Rock Hill Head Start students thank donors who rescued them from government shutdown
11/01/2013 12:06 AM
11/01/2013 12:31 AM
More than 200 students dressed up in Halloween costumes at the Rock Hill Head Start center on Thursday. There were police officers and fire chiefs and ballerinas and doctors.
They played games and had plenty of fun outdoors at their fall festival, too.
It is the same program – one of eight Head Start centers that serve 834 kids in York, Chester, Lancaster and Union counties – that lost two days to the October government shutdown as politicians in both parties argued over health care.
What saved this Head Start, and a few others across the nation, was not any politician of either party.
It was a $10 million private donation from Texas billionaire philanthropists John and Laura Arnold.
Head Start is pre-kindergarten, paid for with taxpayer dollars, for families poor enough to qualify.
Nobody at the fall festival Thursday said anything about struggling to make a living and raising kids at the same time. They just smiled and laughed and cheered for these kids who want to learn.
Joy knows no income. Joy knows no race. Just like learning knows no income and no race.
Except when there are no classes when the money that pays the bills dries up, as it did during the shutdown – until the Arnolds’ donation arrived.
“Head Start, for some kids and families, is all they have to get a child ready for school,” teacher Ashley Jackson said. “Every teacher and every child and every parent here says ‘thank you’ to the Arnolds.”
Head Start staff helped each class thank the Arnolds for generosity that did not come from politicians who decided that a political fight was worth little kids losing out on education.
The words from these tiny kids learning to write are stunning.
One note was written in black crayon by a 4-year-old child.
“Thank you so much for helping me further my education,” the note read. “May God bless you and your family.”
Another note, also handwritten by a 4-year-old, read, “Thank you for the chance to learn and succeed in life.”
There are two full scrapbooks of notes from these students who had to thank strangers in Texas for doing the job that politicians refused to do.
“We are so proud of these children,” said Kim Gray, site director for the Rock Hill Head Start center. “And when we say ‘thank you’ for the gift that helped us, we mean it.”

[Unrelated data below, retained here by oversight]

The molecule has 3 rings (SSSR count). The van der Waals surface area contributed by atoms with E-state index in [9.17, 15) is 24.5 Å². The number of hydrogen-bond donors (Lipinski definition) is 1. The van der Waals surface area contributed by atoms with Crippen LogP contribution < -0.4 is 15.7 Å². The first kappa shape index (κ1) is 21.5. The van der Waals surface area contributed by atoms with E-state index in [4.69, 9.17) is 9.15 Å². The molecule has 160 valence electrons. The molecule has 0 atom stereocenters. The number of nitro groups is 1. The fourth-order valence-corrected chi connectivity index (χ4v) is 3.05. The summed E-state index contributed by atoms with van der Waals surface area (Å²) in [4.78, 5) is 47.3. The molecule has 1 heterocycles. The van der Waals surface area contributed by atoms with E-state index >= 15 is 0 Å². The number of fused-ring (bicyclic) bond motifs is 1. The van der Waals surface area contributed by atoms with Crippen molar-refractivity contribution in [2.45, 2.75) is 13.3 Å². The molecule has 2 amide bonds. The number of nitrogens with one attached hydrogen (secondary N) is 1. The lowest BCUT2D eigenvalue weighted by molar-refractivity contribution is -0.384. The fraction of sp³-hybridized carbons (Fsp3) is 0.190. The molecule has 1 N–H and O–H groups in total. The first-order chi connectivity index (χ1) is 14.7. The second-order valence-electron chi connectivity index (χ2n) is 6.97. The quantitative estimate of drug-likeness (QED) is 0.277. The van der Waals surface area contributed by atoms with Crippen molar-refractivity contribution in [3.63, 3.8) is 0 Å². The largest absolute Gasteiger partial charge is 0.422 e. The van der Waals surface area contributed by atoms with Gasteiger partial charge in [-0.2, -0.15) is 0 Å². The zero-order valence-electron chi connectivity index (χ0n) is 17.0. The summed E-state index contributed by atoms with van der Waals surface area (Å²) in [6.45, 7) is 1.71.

Back outside at the festival, dozens of parents who took time off from jobs volunteered to help run the kids’ games and events.
“My daughter has come so far so soon,” Laquanna Williamson said of 3-year-old Yarya. “Her letters. Her numbers.”
Yarya’s teacher, Laura Combs – dressed Thursday as Cat Lady – said the girl’s progress has been “amazing.” All the children have progressed, she said.
“We teach here,” Combs said.
Another parent, father Dontay Tinnin, shook his head at the shutdown that affected children such as his son, Jynoah, 3.
“These kids deserve better than to be treated like that,” Tinnin said.
On Wednesday evening in Rock Hill, at York Technical College’s Baxter Hood Center, U.S. Rep. Mick Mulvaney, R-Indian Land, will hold a town hall meeting that is open to the public.
A Mulvaney spokesperson said he plans to address the shutdown in his remarks and is willing to take questions from the audience about it.
Mulvaney, a proud and unapologetic tea party conservative who has won two straight elections in landslides, has talked often and publicly about the shutdown that he was in favor of. He also voted against ending the shutdown and has spoken about that, too.
He has told the media and public that the shutdown did have people who were hurt, but overall, the stance was “worth it.”
But nobody at Head Start Thursday – where teaching days were missed because of the shutdown and were only saved by a private donation – seemed to think the shutdown was worth it.
And 4-year-olds in Head Start classes do not vote, either, and probably will not attend any town hall meeting.
Their parents might. Some might go and listen.
But not until after “thank you” scrapbooks are sent not to any politician of either political party, but to strangers in Texas.
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